Luxury Travel, Lifestyle and Marketing Trends

Service, Small Business and CRM

No one doubts the effectiveness of CRM systems and loyalty programs though for small businesses, the costs of implementation in dollars and human resources can be a challenge. So what’s a small business – be it hotel, restaurant, service provider to do? Here are two examples of the right way and wrong way based on my recent experiences, and then a look at the takeaway.

Two hair salons. Both I’ve been going to for several years. Salon 1: Oribe in South Beach. When the hair stylist is running late they let me know. If there’s a big traffic tie up they give a call. And the best yet, this week I called to make an appointment. First, and unbelieve, the receptionist recognized my voice ( I go every 6 weeks). Then, she asked if I’d like an appointment in the morning, remembering my preferred time. Whenever I walk in, she makes me feel as if I’m coming home.

Salon 2. They have all of the tech stuff – as soon as I make an appointment I get a text confirming it. Then, a day before I get another text and a call (overkill). The problem. When I call they always ask me for my phone number which is in the computer, act as if this is my first time at the salon, and have me spell my name more than once.

Now which salon will I recommend? What’s the takeaway? It’s so important in a service company to have a good receptionist and do whatever to keep him/her so there’s longevity and he/she gets to know the client. Tech goes just so far.

Madigan Pratt, President of MP & A Digital and Advertising who has serious credentials in CRM summed it up. “Today CRM software allows companies with a culture of great customer service to move up to another level. When they do they can achieve a sustainable competitive advantage.

Problem arises when companies think office automation software is the answer to their customer service problems. Staff may know how to push buttons, but do they really know how to empathize a customer? More often than not, the answer is no.

“CRM with a human touch just may be the answer”, he concluded.

Budget Luxury

luxury budget

Flying a private jet doesn’t sound “budget” to me but new European jet carrier Wijet bills itself as “budget luxury”, charging $3,000 an hour for a Cessna Citation Mustang 510 that accommodates four people. As quoted in the New York Times, Alexandre Azoulay, owner, says the “budget” comes in since there’s no need to buy a minimum number of hours.

I guess if you’re an exec that has to get someplace in a hurry and millions or billions of dollars or Euros are at stake – or if you’re a billionaire, then $3,000 an hour is a “deal.” More apt, though, would be to call the service “value” luxury.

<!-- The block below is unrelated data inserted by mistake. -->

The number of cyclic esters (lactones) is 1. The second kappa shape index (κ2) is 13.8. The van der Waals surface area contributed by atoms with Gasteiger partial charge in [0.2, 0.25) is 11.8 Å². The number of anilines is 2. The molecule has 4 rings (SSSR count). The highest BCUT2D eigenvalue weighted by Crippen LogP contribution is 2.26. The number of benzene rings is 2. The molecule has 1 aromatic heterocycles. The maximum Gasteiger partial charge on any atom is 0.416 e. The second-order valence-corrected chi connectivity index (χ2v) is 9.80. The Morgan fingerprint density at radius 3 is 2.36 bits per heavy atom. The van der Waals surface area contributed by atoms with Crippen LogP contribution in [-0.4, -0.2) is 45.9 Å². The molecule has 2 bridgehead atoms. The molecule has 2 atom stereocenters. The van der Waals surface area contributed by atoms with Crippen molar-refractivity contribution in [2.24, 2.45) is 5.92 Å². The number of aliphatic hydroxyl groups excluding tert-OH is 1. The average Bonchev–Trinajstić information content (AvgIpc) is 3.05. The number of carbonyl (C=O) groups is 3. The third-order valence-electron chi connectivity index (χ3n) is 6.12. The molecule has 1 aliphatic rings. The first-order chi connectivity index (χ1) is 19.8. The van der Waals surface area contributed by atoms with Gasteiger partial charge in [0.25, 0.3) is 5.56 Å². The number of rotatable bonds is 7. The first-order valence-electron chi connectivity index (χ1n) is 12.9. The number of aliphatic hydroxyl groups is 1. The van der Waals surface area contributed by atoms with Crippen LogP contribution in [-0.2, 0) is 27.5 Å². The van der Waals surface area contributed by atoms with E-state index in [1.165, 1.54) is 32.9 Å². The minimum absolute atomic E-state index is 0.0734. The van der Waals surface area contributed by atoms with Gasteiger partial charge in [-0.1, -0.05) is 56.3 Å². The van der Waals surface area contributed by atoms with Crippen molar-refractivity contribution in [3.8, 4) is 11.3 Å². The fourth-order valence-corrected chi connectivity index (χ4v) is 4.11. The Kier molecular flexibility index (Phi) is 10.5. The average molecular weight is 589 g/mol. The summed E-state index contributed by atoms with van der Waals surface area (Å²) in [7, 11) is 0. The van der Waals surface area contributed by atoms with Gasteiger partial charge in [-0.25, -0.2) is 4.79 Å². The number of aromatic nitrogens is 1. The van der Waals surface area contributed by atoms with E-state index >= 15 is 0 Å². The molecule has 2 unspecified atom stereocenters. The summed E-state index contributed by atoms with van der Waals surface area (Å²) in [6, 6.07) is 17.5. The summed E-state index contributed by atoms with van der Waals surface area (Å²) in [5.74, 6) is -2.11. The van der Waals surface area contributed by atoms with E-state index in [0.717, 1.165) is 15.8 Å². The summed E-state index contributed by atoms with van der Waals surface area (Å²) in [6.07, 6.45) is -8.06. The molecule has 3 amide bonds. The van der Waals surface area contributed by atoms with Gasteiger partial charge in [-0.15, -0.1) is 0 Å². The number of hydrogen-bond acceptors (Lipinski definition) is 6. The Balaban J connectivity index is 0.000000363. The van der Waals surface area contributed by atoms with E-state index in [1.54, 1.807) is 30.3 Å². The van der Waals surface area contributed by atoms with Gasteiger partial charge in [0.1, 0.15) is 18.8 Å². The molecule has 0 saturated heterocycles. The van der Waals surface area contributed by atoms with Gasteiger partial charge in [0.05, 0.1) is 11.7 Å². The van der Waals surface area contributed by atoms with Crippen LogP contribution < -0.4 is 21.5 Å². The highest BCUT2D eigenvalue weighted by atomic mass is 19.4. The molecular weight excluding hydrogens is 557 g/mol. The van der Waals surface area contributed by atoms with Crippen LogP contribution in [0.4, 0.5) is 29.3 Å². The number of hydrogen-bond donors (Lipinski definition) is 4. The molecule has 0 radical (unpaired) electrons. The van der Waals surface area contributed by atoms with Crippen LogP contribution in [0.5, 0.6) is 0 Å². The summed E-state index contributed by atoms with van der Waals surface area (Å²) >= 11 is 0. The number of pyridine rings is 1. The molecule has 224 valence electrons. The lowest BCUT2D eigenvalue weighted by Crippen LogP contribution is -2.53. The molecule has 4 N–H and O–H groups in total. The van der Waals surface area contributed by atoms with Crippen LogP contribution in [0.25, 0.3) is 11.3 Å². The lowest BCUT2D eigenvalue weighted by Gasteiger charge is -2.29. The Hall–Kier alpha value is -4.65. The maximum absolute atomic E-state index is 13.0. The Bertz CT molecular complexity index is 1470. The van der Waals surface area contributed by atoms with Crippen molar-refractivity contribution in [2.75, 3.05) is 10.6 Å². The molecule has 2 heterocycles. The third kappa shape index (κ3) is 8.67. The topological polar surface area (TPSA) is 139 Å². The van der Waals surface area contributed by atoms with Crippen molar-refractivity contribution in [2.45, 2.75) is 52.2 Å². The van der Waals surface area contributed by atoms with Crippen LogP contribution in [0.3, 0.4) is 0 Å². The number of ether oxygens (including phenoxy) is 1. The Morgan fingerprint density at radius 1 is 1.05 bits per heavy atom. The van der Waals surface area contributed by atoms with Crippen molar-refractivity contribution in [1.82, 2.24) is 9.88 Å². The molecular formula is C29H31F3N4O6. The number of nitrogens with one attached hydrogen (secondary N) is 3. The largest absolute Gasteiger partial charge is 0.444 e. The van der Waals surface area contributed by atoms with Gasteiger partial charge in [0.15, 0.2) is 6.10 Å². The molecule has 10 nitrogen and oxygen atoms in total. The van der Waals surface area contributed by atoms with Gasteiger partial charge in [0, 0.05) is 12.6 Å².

All of this prompted my thinking about what luxury means in today’s travel world.

The term “affordable or budget luxury” has been around for a number of years, meaning you’ll have a “luxury like” experience that’s within many travelers’ grasp. The expression packed some punch at the time it was first used, but now – with overuse – it has become almost meaningless.

Today, three-and-a-half star hotels and resorts are claiming to offer luxury – not in terms of service or expensive millwork, but with other elements such as top-of-the-line mattresses, designer linens, marble bathroom countertops or rainfall showerheads.

“It’s a challenging time for anyone who wants to cater to upscale consumers, regardless of their price point,” said Barbara DeLollis, the former USA TODAY hotels reporter. “Why? Younger generations who have vastly different expectations and needs than their parents are forcing new definitions of luxury.“

So this begs the question, what qualifies a hotel or resort as offering total luxury and how do consumers substantiate the claim? Prestigious awards certainly help. Invoking brand names of products used – from suites conceived  by fashion designers to luxury branded amenities and facilities. Not easy. And interesting that another word has not arisen to take the place of “luxury” so I guess we’re still stuck with it.

Push-Pull on Websites: Brand Identity and Conversion

brand identity

Puli Hotel, Shanghai

My advice to everyone is when developing a new website make sure you have two points of view at the table: representatives from the Branding perspective and the other from Sales/E commerce. You may think that’s obvious, but it isn’t. With so much emphasis now on analytics and ROI, too often brand identity takes a back seat. And, to some extent it’s understandable. A sales message can be immediately measured with clickthroughs, not so branding. What is often forgotten is that everyone who comes to a website isn’t necessarily a buyer. Many have to be “sold” on the product, motivated and inspired enough to want to buy. And how do you do this? Here’s a list of my web brand identity do’s and don’ts: